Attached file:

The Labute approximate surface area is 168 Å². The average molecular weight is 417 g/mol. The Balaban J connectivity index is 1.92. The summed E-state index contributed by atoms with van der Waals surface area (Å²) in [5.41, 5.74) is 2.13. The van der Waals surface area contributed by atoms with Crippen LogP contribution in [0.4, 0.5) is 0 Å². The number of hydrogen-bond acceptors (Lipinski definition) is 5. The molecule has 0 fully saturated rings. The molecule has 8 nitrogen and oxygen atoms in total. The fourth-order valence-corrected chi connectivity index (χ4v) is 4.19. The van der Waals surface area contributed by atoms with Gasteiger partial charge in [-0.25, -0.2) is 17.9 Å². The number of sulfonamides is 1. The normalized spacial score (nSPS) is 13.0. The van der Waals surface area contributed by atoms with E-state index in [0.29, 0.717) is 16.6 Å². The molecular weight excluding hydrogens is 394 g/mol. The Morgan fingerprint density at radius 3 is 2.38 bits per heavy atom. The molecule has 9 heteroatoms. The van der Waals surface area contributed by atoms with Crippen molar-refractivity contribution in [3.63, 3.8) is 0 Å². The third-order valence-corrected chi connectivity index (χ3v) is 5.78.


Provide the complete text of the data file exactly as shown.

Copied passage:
The Labute approximate surface area is 168 Å². The average molecular weight is 417 g/mol. The Balaban J connectivity index is 1.92. The summed E-state index contributed by atoms with van der Waals surface area (Å²) in [5.41, 5.74) is 2.13. The van der Waals surface area contributed by atoms with Crippen LogP contribution in [0.4, 0.5) is 0 Å². The number of hydrogen-bond acceptors (Lipinski definition) is 5. The molecule has 0 fully saturated rings. The molecule has 8 nitrogen and oxygen atoms in total. The fourth-order valence-corrected chi connectivity index (χ4v) is 4.19. The van der Waals surface area contributed by atoms with Gasteiger partial charge in [-0.25, -0.2) is 17.9 Å². The number of sulfonamides is 1. The normalized spacial score (nSPS) is 13.0. The van der Waals surface area contributed by atoms with E-state index in [0.29, 0.717) is 16.6 Å². The molecular weight excluding hydrogens is 394 g/mol. The Morgan fingerprint density at radius 3 is 2.38 bits per heavy atom. The molecule has 9 heteroatoms. The van der Waals surface area contributed by atoms with Crippen molar-refractivity contribution in [3.63, 3.8) is 0 Å². The third-order valence-corrected chi connectivity index (χ3v) is 5.78.